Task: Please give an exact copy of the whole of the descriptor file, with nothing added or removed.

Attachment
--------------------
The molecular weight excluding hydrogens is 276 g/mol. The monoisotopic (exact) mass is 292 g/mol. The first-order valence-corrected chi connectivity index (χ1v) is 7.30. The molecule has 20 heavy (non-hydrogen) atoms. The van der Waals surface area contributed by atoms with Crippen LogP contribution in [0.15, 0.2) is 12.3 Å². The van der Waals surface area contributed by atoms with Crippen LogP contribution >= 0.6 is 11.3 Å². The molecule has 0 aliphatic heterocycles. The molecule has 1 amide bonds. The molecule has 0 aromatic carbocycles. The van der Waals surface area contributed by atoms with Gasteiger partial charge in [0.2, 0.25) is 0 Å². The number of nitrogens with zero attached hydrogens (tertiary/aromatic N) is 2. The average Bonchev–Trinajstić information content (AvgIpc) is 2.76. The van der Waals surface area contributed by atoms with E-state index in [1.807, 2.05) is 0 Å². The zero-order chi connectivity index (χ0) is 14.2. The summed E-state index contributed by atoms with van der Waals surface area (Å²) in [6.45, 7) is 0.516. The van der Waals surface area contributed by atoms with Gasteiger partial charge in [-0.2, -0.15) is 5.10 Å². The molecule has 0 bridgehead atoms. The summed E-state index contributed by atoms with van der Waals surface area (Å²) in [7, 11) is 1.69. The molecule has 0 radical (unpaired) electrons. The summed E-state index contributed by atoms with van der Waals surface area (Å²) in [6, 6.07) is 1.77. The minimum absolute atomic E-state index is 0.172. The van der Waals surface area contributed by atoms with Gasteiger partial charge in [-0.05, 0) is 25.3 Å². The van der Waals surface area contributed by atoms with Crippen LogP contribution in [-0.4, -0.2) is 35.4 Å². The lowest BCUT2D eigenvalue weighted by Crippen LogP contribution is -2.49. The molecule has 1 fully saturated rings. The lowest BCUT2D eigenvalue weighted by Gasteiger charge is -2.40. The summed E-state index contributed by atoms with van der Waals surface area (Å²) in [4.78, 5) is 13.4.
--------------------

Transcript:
The molecular weight excluding hydrogens is 276 g/mol. The monoisotopic (exact) mass is 292 g/mol. The first-order valence-corrected chi connectivity index (χ1v) is 7.30. The molecule has 20 heavy (non-hydrogen) atoms. The van der Waals surface area contributed by atoms with Crippen LogP contribution in [0.15, 0.2) is 12.3 Å². The van der Waals surface area contributed by atoms with Crippen LogP contribution >= 0.6 is 11.3 Å². The molecule has 0 aliphatic heterocycles. The molecule has 1 amide bonds. The molecule has 0 aromatic carbocycles. The van der Waals surface area contributed by atoms with Gasteiger partial charge in [0.2, 0.25) is 0 Å². The number of nitrogens with zero attached hydrogens (tertiary/aromatic N) is 2. The average Bonchev–Trinajstić information content (AvgIpc) is 2.76. The van der Waals surface area contributed by atoms with E-state index in [1.807, 2.05) is 0 Å². The zero-order chi connectivity index (χ0) is 14.2. The summed E-state index contributed by atoms with van der Waals surface area (Å²) in [6.45, 7) is 0.516. The van der Waals surface area contributed by atoms with Gasteiger partial charge in [-0.2, -0.15) is 5.10 Å². The molecule has 0 bridgehead atoms. The summed E-state index contributed by atoms with van der Waals surface area (Å²) in [7, 11) is 1.69. The molecule has 0 radical (unpaired) electrons. The summed E-state index contributed by atoms with van der Waals surface area (Å²) in [6, 6.07) is 1.77. The minimum absolute atomic E-state index is 0.172. The van der Waals surface area contributed by atoms with Gasteiger partial charge in [-0.05, 0) is 25.3 Å². The van der Waals surface area contributed by atoms with Crippen LogP contribution in [-0.4, -0.2) is 35.4 Å². The lowest BCUT2D eigenvalue weighted by Crippen LogP contribution is -2.49. The molecule has 1 fully saturated rings. The lowest BCUT2D eigenvalue weighted by Gasteiger charge is -2.40. The summed E-state index contributed by atoms with van der Waals surface area (Å²) in [4.78, 5) is 13.4.